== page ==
Roxburgh BH; Campbell HA; Cotter JD; Reymann U; Williams MJA; Gwynne-Jones D; Thomas KN;
Anaesthesia [Anaesthesia] 2020 Jun 27. Date of Electronic Publication: 2020 Jun 27.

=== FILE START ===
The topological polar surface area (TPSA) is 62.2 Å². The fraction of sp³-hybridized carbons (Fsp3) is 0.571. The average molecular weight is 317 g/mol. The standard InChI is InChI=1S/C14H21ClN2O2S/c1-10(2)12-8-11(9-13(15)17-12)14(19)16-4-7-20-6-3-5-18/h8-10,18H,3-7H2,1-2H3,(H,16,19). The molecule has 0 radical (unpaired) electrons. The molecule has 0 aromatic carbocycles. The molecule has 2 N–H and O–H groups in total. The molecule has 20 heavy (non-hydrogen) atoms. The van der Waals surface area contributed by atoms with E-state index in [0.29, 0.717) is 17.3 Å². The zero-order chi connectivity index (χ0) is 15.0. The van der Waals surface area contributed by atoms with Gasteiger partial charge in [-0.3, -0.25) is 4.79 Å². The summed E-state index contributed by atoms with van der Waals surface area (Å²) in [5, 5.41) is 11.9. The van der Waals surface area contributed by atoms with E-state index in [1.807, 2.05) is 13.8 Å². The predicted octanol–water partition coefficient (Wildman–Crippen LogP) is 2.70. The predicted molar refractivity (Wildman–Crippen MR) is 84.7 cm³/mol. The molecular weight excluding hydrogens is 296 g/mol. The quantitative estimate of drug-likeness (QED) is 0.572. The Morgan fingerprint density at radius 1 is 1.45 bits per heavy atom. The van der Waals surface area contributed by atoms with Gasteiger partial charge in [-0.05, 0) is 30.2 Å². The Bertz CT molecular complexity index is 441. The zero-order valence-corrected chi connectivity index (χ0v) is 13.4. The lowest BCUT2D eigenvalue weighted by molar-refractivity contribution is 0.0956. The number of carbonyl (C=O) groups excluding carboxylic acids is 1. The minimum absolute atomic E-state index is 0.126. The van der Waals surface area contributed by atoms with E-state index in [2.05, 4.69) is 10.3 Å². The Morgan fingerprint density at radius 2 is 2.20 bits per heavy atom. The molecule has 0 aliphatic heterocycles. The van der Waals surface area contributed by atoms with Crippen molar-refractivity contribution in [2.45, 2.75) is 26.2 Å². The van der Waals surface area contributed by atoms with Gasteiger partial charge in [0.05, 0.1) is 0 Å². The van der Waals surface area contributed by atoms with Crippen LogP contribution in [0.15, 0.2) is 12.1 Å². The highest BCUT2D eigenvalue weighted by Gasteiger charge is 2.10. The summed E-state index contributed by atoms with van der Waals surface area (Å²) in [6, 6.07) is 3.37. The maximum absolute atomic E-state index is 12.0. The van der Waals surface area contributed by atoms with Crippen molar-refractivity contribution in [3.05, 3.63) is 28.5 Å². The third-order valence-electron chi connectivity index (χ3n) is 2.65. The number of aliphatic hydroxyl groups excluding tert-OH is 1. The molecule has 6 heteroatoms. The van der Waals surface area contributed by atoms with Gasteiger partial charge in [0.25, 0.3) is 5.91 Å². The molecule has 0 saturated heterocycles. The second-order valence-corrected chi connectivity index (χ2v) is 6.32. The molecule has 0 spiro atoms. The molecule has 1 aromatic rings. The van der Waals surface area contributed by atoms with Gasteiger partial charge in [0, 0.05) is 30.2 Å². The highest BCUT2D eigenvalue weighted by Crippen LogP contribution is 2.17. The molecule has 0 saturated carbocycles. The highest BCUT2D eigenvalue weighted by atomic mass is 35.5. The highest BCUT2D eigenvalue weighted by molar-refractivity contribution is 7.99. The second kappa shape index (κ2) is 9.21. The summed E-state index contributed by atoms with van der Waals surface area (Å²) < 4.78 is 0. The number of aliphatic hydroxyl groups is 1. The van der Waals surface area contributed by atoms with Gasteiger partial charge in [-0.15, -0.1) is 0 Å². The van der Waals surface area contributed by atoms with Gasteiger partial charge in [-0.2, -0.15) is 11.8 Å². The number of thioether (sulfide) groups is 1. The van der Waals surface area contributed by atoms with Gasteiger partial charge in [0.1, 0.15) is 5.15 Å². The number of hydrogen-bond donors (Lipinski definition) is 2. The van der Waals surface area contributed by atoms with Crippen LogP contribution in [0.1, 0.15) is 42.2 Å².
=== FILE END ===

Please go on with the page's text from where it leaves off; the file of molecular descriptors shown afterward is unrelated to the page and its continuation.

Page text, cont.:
Cardiopulmonary exercise testing is performed increasingly for cardiorespiratory fitness assessment and pre-operative risk stratification. Lower limb osteoarthritis is a common comorbidity in surgical patients, meaning traditional cycle ergometry-based cardiopulmonary exercise testing is difficult. The purpose of this study was to compare cardiopulmonary exercise testing variables and subjective responses in four different exercise modalities. In this crossover study, 15 patients with osteoarthritis scheduled for total hip or knee arthroplasty (mean (SD) age 68 (7) years; body mass index 31.4 (4.1) kg.m -2 ) completed cardiopulmonary exercise testing on a treadmill, elliptical cross-trainer, cycle and arm ergometer. Mean (SD) peak oxygen consumption was 20-30% greater on the lower limb modalities (treadmill 21.5 (4.6) (p < 0.001); elliptical cross-trainer (21.2 (4.1) (p < 0.001); and cycle ergometer (19.4 (4.2) ml.min -1 .kg -1 (p = 0.001), respectively) than on the arm ergometer (15.7 (3.7) ml.min -1 .kg -1 ). Anaerobic threshold was 25-50% greater on the lower limb modalities (treadmill 13.5 (3.1) (p < 0.001); elliptical cross-trainer 14.6 (3.0) (p < 0.001); and cycle ergometer 10.7 (2.9) (p = 0.003)) compared with the arm ergometer (8.4 (1.7) ml.min -1 .kg -1 ). The median (95%CI) difference between pre-exercise and peak-exercise pain scores was greater for tests on the treadmill (2.0 (0.0-5.0) (p = 0.001); elliptical cross-trainer (3.0 (2.0-4.0) (p = 0.001); and cycle ergometer (3.0 (1.0-5.0) (p = 0.001)), compared with the arm ergometer (0.0 (0.0-1.0) (p = 0.406)). Despite greater peak exercise pain, cardiopulmonary exercise testing modalities utilising the lower limbs affected by osteoarthritis elicited higher peak oxygen consumption and anaerobic threshold values compared with arm ergometry.